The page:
France is home to some of the best wine in the world, and if you want to save a little money while trying to sip your way around the country, the foire aux vins is where to do it! The twice yearly wine fairs in France will surely introduce you to new bottles from locales near and far. The best part is you don’t have to look much further than your French grocery store!
Before moving to France, wine wasn’t a weekly thing for me. I’d have a glass or two every couple of months, mostly when out to eat or at a special party. Wine isn’t cheap and when I’d treat myself at home, I’d end up pouring half the bottle down the drain anyway since I lived alone.
But that’s changed!
After living in France awhile, I’ve changed my ways and have jumped on the wine bandwagon. Why the heck not have wine with dinner? My area has no shortage of fantastic (and affordable) wine producers and then let’s not forget about the grocery stores. You can find an excellent bottle of wine for under 10 euros and sometimes even considerably less than that. I happily have a glass of wine with dinner on the weekends these days.
If living in France has taught me anything, it’s to be open minded about different ways of doing things. Buying wine at the grocery store for 5 euros is a normal thing to do here for many of us (whereas in the US, anything that cheap wouldn’t be drinkable).
Some local Loire Valley wines are 5-7 euros/bottle and are excellent. Don’t let wine snobs tell you differently. Wine is subjective, so if you like a particular bottle, it doesn’t matter what you paid or where you got it. No judgment! Enjoy what you like!
About the foire aux vins
Right now, it’s foire aux vins time. The wine fair coincides perfectly with the back to school season. Coincidence? I think not. These twice yearly wine sales — the other one is in the spring — at retail outlets like grocery stores and wine shops boast some of the best bottles around ranging in price from a couple of euros all the way up to top vintages. They’re so popular that supermarkets do upwards of 20% of their annual wine sales in a few short weeks!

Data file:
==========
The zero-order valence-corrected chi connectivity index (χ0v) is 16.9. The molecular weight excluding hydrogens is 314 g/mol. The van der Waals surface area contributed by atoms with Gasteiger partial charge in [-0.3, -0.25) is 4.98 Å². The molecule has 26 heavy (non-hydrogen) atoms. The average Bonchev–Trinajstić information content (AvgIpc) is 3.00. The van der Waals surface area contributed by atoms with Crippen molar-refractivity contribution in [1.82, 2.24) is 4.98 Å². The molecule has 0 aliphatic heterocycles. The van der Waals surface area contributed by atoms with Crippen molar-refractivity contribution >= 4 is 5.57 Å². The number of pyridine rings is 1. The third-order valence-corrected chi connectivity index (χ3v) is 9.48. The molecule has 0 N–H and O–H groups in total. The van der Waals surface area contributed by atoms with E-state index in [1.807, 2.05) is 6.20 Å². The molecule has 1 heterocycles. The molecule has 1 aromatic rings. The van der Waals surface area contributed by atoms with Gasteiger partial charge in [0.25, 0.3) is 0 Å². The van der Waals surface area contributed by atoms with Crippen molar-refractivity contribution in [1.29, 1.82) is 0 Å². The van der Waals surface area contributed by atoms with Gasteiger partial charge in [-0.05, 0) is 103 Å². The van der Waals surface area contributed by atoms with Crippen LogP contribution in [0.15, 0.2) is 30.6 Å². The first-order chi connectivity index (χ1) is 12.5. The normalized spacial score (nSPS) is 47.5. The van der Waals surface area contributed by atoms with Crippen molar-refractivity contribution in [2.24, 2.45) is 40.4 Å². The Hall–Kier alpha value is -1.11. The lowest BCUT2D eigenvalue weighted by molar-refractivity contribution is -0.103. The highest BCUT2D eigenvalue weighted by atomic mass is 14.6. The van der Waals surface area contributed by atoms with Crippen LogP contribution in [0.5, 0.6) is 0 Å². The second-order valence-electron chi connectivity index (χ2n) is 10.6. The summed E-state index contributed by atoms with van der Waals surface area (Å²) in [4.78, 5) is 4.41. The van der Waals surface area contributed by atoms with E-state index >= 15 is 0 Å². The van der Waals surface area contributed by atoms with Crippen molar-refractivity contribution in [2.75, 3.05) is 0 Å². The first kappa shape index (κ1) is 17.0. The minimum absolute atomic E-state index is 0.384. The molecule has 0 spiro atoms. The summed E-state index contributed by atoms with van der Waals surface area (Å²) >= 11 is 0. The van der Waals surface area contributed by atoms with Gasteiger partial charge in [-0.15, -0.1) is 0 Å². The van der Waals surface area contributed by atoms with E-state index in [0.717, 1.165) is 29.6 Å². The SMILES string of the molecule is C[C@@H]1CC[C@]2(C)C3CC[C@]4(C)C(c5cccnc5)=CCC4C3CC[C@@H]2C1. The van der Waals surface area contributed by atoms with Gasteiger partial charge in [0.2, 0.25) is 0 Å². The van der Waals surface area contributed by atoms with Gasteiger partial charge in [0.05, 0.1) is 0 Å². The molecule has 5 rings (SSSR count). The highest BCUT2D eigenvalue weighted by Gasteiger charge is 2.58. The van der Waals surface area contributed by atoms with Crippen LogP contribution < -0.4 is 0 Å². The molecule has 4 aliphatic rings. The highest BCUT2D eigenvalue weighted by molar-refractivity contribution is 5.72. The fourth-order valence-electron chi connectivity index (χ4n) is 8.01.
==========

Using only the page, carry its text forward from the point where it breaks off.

I’m stocking up for the holidays now.
Each supermarket has their own brochure with specialty offerings, but one that caught my eye was Lidl. They have a “master of wine” giving his opinion on some of the best finds in addition to pairing suggestions next to each wine. It’s a really well-done brochure with many picks under 5 euros/bottle.
Although the foire aux vins is a fantastic place to get a deal on wine, keep in mind that regular everyday French wine prices are a steal. So fear not if you’re in France at another time of year. You’ll find all kinds of excellent bottles for well under 10 euros — promise.
One other quick note. The wine fairs can also be a place where retailers try to unload less desirable wines that have been hanging around on the shelves for too long. Do your research and follow the experts’ picks. That’s why each retailer puts out a guide. But then again, what’s “less desirable” to you might be a home run for me, so have fun trying out something new.
If you’re serious about the fairs, there are special wine guides like this one dedicated to educating the consumer on the best buys.
Tips for buying wine at the foire aux vins:
- Show up early on the first day. I love a good deal and will do whatever it takes to get it. If you are looking to score specific bottles, it’s best to arrive at the store on the very first day of the sale because if you wait until a couple of days later, you risk not finding the bottles you want at all. Hordes of people show up right as the stores open and the good stuff sells out right away. I learned this the hard way!
- When in doubt, buy 2+ bottles. If you try a particular wine and want to go back to buy more, it’ll likely be sold out by then. To avoid disappointment when you go to stock up on more, it’s best to buy at least 2 bottles of everything just in case you really like it. Trust me, it won’t be there the next time you go back to the store.
- Bring your own cartons. Supermarkets may be short on cardboard boxes that you’ll definitely need to transport your bottles. If you have some lying around at home, bring them with you to the foire aux vins. No one wants bottles rolling around in the back of the car!
Have you experienced a foire aux vins in France? Find anything good? I feel silly asking that because OF COURSE YOU DID!